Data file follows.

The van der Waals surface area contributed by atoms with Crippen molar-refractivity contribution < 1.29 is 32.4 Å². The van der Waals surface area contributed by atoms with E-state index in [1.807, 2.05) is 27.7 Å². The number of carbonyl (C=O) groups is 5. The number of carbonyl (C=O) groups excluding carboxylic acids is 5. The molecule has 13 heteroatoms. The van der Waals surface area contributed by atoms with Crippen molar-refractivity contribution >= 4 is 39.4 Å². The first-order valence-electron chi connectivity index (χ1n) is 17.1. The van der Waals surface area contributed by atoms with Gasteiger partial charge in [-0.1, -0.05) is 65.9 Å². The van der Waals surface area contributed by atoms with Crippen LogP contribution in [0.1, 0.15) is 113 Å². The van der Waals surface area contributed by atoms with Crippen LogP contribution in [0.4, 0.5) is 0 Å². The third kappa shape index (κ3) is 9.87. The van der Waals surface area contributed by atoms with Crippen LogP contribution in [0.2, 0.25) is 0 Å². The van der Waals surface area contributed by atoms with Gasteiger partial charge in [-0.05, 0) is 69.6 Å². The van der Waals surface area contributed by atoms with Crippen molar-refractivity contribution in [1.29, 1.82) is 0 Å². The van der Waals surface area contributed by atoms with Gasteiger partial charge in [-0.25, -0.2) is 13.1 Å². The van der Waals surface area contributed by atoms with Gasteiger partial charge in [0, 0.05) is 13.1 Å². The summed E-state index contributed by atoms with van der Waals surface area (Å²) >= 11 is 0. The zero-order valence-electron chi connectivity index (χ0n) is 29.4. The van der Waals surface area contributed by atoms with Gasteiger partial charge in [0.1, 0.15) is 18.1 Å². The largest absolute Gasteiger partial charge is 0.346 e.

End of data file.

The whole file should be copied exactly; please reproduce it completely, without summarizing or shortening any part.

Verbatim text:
The van der Waals surface area contributed by atoms with Crippen molar-refractivity contribution < 1.29 is 32.4 Å². The van der Waals surface area contributed by atoms with E-state index in [1.807, 2.05) is 27.7 Å². The number of carbonyl (C=O) groups is 5. The number of carbonyl (C=O) groups excluding carboxylic acids is 5. The molecule has 13 heteroatoms. The van der Waals surface area contributed by atoms with Crippen molar-refractivity contribution >= 4 is 39.4 Å². The first-order valence-electron chi connectivity index (χ1n) is 17.1. The van der Waals surface area contributed by atoms with Gasteiger partial charge in [-0.1, -0.05) is 65.9 Å². The van der Waals surface area contributed by atoms with Crippen LogP contribution in [0.1, 0.15) is 113 Å². The van der Waals surface area contributed by atoms with Crippen LogP contribution in [0.4, 0.5) is 0 Å². The third kappa shape index (κ3) is 9.87. The van der Waals surface area contributed by atoms with Crippen LogP contribution in [0.2, 0.25) is 0 Å². The van der Waals surface area contributed by atoms with Gasteiger partial charge in [-0.05, 0) is 69.6 Å². The van der Waals surface area contributed by atoms with Crippen molar-refractivity contribution in [1.29, 1.82) is 0 Å². The van der Waals surface area contributed by atoms with Gasteiger partial charge in [-0.25, -0.2) is 13.1 Å². The van der Waals surface area contributed by atoms with Gasteiger partial charge in [0, 0.05) is 13.1 Å². The summed E-state index contributed by atoms with van der Waals surface area (Å²) >= 11 is 0. The zero-order valence-electron chi connectivity index (χ0n) is 29.4. The van der Waals surface area contributed by atoms with Gasteiger partial charge in [0.1, 0.15) is 18.1 Å². The largest absolute Gasteiger partial charge is 0.346 e.